The seemingly endless drives toward Spokane have been epic and occasionally eventful for the Flaming Lips. “It’s always an adventure coming in from Minneapolis or Canada toward Washington,” the Flaming Lips vocalist-guitarist Wayne Coyne said. “It’s always an experience that you have to embrace.
“I don’t know if we could have done it without music (playing in their vehicle). But I remember one time we were coming west from lower Canada, and we were looking on in the distance at what I thought was the lights of a city reflecting off some low moving clouds. It was the first time any of us saw the Northern Lights. It was spectacular.
“We stepped out of our blue Ford van and just stood there for 45 minutes even though it was about 5 degrees outside. We were mesmerized. It was like aliens were coming down from space to take us home.”
The Flaming Lips sometimes sound like they are the aliens from outer space. Few bands are as delightfully weird as the Flaming Lips, who have rescheduled their date from April at the Martin Woldson Theater at the Fox to March 19.
The quirky and amusing “She Don’t Use Jelly,” which somehow landed in the top 40, launched the band into the mainstream. And then there is the four-CD collection of 1997’s “Zaireeka,” which must be experienced by playing all four discs in four separate CD players simultaneously.
However, the Flaming Lips, which also includes longtime members multi-instrumentalists Steven Drozd and Michael Ivins, as well as guitarist Derek Brown, keyboardist Jake Ingalls, drummer Matt Duckworth Kirksey and percussionist Nick Ley, aren’t solely an avant-bizarro rock act.
There is another side of the band that crafts melodic rock, which can be filed under singer-songwriter, such as the band’s latest album, “American Heart,’ which drops Friday.
“We like making these kind of albums,” Coyne said while calling from his Oklahoma City home. “Sometimes our albums are more abstract and are just more, well, weird! When we make those type of albums, we come back with, well, just songs.”
The new collection of tunes ranges from mournful to optimistic to epic. The Flaming Lips returned to telling stories, which is the band’s strong suit.
That’s evident while looking back at the moody “Waitin’ for a Superman” from 1999’s exceptional “The Soft Bulletin” and the gorgeous “Do You Realize” from 2002’s terrific “Yoshimi Battles the Pink Robots.” They are examples of how the band’s straightforward songcraft yields moving songs, which are timeless.
“American Head” is cut from the same cloth as “The Soft Bulletin” and “YBTPR.” The inclusive ballad “My Religion Is You” is deep and hopeful. The majestic “Will You Return/When You Come Down” is worth a spin. And then there’s Kacey Musgraves’ backing vocals on the catchy “God and the Policeman.”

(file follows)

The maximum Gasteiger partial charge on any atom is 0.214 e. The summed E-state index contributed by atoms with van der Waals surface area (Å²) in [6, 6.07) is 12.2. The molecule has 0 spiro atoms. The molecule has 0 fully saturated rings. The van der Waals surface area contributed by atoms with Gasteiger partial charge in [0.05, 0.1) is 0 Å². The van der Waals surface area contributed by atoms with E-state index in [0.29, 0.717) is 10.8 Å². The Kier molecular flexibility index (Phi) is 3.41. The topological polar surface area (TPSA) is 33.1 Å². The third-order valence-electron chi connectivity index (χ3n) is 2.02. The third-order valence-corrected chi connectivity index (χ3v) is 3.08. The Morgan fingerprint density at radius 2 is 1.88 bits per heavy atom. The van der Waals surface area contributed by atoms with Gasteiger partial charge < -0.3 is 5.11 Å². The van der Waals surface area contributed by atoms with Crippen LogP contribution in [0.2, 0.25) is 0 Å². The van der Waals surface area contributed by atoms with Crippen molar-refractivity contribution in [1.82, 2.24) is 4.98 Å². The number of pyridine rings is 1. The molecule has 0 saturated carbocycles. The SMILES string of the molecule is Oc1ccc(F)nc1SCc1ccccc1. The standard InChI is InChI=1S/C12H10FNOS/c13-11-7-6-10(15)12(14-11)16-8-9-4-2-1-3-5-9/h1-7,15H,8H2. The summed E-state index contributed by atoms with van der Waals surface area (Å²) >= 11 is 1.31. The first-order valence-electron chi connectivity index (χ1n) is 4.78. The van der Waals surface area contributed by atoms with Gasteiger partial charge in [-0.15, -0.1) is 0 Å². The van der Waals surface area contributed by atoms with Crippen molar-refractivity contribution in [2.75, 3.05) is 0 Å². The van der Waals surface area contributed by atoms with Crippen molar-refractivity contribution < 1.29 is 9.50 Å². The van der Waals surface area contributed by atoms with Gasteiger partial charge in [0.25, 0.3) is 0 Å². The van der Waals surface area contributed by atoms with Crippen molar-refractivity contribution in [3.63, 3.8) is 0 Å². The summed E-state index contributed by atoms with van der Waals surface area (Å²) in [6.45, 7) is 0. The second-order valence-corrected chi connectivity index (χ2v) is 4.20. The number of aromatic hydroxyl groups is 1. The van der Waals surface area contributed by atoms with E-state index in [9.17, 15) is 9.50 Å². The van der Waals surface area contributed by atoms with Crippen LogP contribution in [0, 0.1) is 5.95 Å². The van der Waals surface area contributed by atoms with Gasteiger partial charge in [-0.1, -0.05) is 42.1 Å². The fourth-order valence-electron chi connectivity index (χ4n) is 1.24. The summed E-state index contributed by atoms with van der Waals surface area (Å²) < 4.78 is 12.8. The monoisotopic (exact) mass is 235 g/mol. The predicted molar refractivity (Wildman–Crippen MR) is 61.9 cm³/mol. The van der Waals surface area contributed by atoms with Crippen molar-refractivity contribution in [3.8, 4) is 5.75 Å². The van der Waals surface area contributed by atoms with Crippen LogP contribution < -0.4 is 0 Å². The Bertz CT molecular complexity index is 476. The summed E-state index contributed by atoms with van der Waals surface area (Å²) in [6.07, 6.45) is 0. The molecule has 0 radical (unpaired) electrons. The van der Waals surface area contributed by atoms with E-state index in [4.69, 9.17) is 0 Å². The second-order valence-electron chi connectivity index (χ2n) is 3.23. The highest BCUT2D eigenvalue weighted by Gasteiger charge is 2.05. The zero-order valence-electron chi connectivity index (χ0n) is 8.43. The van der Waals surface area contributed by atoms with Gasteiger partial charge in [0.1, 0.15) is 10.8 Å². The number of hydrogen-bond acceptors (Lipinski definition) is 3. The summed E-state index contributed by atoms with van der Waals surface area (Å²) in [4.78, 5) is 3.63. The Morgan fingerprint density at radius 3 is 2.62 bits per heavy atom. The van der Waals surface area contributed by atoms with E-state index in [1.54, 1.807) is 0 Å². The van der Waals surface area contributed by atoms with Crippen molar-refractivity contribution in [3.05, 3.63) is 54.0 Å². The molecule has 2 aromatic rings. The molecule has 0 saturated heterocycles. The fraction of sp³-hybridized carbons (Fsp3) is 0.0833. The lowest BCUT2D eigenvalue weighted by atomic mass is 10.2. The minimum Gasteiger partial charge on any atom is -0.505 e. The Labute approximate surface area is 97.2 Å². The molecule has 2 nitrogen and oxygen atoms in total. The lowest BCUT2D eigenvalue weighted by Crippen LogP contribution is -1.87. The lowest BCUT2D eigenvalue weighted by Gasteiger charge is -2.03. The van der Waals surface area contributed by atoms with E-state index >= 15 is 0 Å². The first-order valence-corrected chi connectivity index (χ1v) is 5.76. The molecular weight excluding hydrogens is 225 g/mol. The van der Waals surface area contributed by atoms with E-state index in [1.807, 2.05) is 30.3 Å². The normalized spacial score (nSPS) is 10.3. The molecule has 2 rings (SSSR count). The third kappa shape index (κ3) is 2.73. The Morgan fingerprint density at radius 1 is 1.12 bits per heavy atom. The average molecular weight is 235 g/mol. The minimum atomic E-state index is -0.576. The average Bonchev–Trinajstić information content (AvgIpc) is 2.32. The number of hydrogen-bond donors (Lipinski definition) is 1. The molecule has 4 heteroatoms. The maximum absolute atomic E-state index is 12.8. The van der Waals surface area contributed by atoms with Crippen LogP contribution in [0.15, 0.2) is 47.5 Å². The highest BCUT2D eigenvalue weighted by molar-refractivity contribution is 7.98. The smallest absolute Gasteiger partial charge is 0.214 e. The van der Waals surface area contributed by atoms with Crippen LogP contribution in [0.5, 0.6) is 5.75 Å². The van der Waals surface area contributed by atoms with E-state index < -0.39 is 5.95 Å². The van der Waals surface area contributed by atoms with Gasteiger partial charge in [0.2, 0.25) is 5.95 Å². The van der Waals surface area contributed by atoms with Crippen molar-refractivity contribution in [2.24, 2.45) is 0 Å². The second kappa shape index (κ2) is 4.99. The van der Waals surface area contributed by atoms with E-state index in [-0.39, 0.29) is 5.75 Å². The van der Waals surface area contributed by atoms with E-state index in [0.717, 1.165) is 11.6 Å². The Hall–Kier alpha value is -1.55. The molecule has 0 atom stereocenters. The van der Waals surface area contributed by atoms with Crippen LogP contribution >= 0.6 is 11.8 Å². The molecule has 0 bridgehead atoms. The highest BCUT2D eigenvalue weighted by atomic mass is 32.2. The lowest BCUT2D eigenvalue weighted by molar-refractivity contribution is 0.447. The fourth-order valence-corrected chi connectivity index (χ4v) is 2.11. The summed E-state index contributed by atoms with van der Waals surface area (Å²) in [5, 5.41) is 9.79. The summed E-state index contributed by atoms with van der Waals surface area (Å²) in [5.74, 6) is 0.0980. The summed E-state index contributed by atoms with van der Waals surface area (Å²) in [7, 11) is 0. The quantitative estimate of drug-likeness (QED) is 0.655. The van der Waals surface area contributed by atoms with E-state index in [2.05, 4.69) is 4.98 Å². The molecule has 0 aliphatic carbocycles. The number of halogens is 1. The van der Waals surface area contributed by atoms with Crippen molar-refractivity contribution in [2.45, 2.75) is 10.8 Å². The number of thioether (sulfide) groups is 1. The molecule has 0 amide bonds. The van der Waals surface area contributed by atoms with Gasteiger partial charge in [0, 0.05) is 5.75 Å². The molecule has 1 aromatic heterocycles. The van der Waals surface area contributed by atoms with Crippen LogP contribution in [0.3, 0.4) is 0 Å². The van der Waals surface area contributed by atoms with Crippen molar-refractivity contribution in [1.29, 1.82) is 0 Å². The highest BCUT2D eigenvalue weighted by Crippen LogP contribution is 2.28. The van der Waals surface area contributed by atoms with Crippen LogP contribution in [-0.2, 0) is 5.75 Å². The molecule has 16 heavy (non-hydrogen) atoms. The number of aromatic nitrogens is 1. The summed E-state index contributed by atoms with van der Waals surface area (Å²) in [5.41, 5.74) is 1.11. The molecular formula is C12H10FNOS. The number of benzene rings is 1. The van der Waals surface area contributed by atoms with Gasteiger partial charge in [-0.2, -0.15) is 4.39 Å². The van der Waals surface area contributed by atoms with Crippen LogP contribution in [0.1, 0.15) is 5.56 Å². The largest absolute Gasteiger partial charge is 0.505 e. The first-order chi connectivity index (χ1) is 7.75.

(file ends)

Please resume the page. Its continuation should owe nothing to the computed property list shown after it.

Musgraves is the latest maverick female artist to work with the Flaming Lips, who have recorded with Miley Cyrus, Erykah Badu and Kesha.
“I guess we have worked with some notable females,” Coyne said. “Some of the women we’ve worked with are crazy. I don’t think Kacey is crazy like Miley, Kesha or Erykah. But crazy people are often interesting, and they can also get things done. …
“Miley is crazy. She’s fun, and she has so much energy. Part of her is very normal, but she was Hannah Montana. No matter what anyone says, Miley has an amazing voice. She has a great tone to her voice, and she can nail just about anything in one take.
“I remember she would come down to the studio and nail something in one take and go back to the party at her house while we would be in the studio all day and night.”
The Flaming Lips have worked with their share of eccentric males, as well.
“We’re dudes, and so we have recorded with some interesting dudes over the years,” Coyne said “We’ve worked with so many talented people like Nick Cave, Chris Martin from Coldplay and Kevin (Turner) from Tame Impala. It’s been a pretty amazing career. In some ways, I feel like I’m just getting started.”
In terms of paternity, the 59-year-old songwriter is doing just that. Coyne became a father for the first time in 2019.
“I know I’m up there, but I’m still so full of energy,” Coyne said. “It wasn’t as if I was against having a kid while I was in my 20s, 30s or 40s. It just didn’t happen. My son is a year and three months, and his name is Bloom, like a flower. My wife and I are ecstatic. Our son has been very inspiring.”
The road, which Coyne sorely misses, has moved him throughout much of his career. “There is nothing like seeing the world,” Coyne said. “There’s nothing like experiencing this country. We’re fortunate since we’ve been up and down and all over America. It’s exhausting, but when you get out there, it’s an experience going from town to town.
“It’s sad since we’re so used to it. We were supposed to go out in March, and the coronavirus obviously changed everything. But I have to say it’s been pretty awesome for my wife and I since we get to enjoy our baby, and for the first time, I’ve been able to get into a routine. I’ve been in the house a lot since I have a studio there.”
Coyne leaves his home to do interviews in his car. “It’s air conditioned, and you don’t hear a baby or anything else in the house,” he said. “It’s like my office.”
If his songwriting isn’t enough, it’s evident through his day-to-day actions that Coyne is left of center. “Crazy people are usually fun,” Coyne said.
“Look at the history of rock, and so many of the rock stars are crazy. It makes sense if you’re a little crazy in this business since it’s different, and I can’t imagine doing anything else. I love making music, playing it and even the long drives we’ve endured.”
Sometimes there’s a payoff like the evening the Flaming Lips were enthralled by the Northern Lights. “If I stayed home and just lived here in Oklahoma, I never would have seen those. It’s part of the perks of being a touring musician.”
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